• Tyler Landgren, DPT

I Slept Funny


It has happened to all of us. You wake up and try and turn your head and can’t because of the pain. Sometimes when it is really bad you even start getting a headache and even experience pain down toward your shoulder blades. Most of the time these symptoms will resolve on their own in a few days, here we will talk about how to get better a little faster.

We spend almost 1/3 of our lives sleeping, so we need to make sure that we are sleeping in a position that will not compromise our necks. The best neck positioning while sleeping is typically just neutral, without it being bent too high or too low.

Now let’s look at something to do after that inevitable rough night of sleep.

Use heat

Heat is usually a good thing to help those tight and stiff muscles. A heat pack or a warm shower can be good choices. Use the heat for 10-15 minutes.

Stretching

If pain allows trying some gentle neck stretches can be very beneficial. Stretching should be performed to your tolerance and you should feel a gentle pull or stretch with avoiding sharp pain. Here are some good stretches to try:

Upper trap stretch

In a seated or standing position bring your hand on the side you wish to stretch behind your back. Place your other hand on top of your head and gently pull your head to the side, away from the side you wish to stretch.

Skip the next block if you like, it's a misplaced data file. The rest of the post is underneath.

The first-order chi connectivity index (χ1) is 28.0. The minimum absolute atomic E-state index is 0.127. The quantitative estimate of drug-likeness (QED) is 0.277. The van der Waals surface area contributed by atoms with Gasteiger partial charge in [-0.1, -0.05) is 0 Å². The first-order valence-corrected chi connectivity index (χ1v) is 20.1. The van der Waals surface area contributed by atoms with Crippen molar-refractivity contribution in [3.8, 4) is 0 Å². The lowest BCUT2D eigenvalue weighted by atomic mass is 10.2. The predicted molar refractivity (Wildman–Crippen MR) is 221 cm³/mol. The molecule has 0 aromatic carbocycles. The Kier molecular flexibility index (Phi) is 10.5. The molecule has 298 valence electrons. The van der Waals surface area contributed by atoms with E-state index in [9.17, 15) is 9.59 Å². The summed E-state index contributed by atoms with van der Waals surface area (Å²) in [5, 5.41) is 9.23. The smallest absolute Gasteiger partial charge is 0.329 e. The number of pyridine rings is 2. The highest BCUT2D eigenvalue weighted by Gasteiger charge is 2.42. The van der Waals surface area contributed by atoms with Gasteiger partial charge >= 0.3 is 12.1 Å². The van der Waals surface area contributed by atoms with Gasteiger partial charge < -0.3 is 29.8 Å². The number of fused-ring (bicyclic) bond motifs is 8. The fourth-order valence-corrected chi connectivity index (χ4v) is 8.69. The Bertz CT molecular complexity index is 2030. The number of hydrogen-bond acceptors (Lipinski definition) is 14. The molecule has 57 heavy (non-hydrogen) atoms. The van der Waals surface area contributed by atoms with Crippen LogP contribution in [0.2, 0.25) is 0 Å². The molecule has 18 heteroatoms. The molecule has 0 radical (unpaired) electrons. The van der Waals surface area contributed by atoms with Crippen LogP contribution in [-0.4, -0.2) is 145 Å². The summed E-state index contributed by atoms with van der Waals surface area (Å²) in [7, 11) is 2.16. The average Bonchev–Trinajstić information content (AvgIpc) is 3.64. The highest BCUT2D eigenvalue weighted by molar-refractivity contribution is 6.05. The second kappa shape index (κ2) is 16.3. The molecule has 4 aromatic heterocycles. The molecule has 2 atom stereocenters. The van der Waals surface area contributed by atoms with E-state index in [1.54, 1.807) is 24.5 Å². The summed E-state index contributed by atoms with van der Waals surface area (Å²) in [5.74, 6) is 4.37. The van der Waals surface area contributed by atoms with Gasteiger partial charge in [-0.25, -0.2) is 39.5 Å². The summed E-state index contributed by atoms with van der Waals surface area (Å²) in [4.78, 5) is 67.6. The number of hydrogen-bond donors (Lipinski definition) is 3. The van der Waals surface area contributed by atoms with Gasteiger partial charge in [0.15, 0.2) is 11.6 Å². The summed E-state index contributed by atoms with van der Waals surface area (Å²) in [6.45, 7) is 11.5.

Levator Scapulae Stretch

Begin sitting and grasp the side of the chair with the arm of the side that is to be stretched. Rotate your head away from the side that is to be stretched. Grasp the opposite side of your head with your other hand, and gently pull your head down toward your shoulder.

Posterior Muscle Strengthening

Our posterior and upper back muscles between the shoulder blades help maintain our posture. Proper posture can improve our neck pain by taking away some of the strain our neck muscles have to do trying to keep our head up all day.

Scapular retractions

Begin by sitting with your back straight and your arms at your side. Slowly pinch your shoulder blades together. Return to starting position. Perform this exercise 15-20 repetitions multiple times a day.

Chin tuck

Start by sitting or standing with back straight. While staring straight forward, pull your head backwards using the muscles in the front of your neck. Keep your head level with the floor at all times. Avoid tilting your head either upward or downward while pulling backwards.

Tips for Sleeping

1. Avoid using pillows that are too high or too stiff that would keep your neck flexed forward overnight.

2. Also avoid a pillow that is too flat. You should not feel that you are extending your neck backward while sleeping.

If you are experiencing neck pain and these tips have not resolved the issue come in and see us at Wasatch Physical Therapy.

#neckpain #sleeping #stretching #exercises

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